The firmware is about 70% done. About 2/3 of the firmware in this project is re-used from a version that used DC servo motors instead of step motors. The system is accepting and interpretting all the required EZComm II commands to track satellites with the help of Gpredict. The biggest thing remaining to add to the firware is the NVM support to retain the system configuration long term. There are a few small features that I would like to add to the completed code, but they are in the nice to have category, not the required category.
Unfortunately, the tool chain is refusing to load more than 32K of code to flash. The executable code size is right around that boundary now. After adding a new command handler this morning, the debugger would not load the flash. I went in and cleaned out some debug code and was able to load and test the new commands. I suspect the 32K limit is a "feature" of the evaluation tools, because the data sheet on the MCU says it has 256K of flash. Believing that I had 256K to work in, I was not very thrifty with code space. If I have to, I can go in and re-do some stuff to free up extra space, but I would rather find a way around the 32K limit.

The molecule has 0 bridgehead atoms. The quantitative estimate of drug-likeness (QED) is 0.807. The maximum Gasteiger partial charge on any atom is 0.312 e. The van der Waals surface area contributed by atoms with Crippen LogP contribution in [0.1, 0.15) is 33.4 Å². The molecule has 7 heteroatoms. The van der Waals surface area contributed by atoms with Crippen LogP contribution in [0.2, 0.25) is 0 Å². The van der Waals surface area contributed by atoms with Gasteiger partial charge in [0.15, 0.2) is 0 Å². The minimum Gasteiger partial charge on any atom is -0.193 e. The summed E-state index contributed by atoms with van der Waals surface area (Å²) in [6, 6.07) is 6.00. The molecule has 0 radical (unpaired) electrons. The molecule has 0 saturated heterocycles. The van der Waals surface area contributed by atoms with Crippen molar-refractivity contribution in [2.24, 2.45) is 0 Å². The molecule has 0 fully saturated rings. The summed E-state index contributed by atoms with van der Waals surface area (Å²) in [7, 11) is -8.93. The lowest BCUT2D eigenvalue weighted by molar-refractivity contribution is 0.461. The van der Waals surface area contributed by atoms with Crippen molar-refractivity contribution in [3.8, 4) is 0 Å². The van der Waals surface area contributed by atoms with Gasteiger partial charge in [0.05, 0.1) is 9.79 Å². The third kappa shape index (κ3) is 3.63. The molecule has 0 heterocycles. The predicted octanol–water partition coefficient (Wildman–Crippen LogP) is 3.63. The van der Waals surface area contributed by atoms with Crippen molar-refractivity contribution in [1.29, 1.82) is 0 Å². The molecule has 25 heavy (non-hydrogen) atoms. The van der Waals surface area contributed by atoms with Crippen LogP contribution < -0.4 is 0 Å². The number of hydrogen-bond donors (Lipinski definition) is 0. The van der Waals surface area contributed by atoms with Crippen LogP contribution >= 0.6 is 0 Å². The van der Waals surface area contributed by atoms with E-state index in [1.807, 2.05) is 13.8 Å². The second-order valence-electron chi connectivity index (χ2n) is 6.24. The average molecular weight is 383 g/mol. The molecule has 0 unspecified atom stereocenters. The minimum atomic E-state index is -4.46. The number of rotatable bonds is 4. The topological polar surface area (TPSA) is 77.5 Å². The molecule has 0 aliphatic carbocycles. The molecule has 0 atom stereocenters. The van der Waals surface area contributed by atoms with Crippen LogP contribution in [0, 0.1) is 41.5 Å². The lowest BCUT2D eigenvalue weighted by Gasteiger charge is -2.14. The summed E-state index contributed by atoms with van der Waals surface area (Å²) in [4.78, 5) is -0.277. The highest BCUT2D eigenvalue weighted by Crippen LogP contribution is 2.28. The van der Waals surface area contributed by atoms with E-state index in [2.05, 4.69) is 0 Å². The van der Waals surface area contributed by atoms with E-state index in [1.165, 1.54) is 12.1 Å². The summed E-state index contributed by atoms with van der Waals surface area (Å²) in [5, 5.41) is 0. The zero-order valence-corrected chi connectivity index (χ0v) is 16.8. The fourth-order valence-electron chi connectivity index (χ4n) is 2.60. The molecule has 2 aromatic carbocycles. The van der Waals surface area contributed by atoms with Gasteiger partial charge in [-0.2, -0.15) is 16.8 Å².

The EZComm II protocol is designed to support a 2 axis rotator (azimuth and elevation). Using a Yagi antenna to communicate with small satellites requires a 3rd axis (theta) to rotate the antenna on its centerline as the satellite rotates in orbit. Having your antenna 90 degrees out of the correct orientation can cost you 20 or 30dB of antenna gain which is a LOT. The protocol is simple enough that is easy to extend it in a consistent way to support the extra axis. The problem is that the satellite prediction packages don't know how to predict the theta position, as it is fairly random. Gpredict uses the Hamlib library to handle the hardware abstraction between the "standard rotator" and the actual one. I think I can wedge some extra code into Hamlib to give me manual control of the theta axis. This is an issue for another day.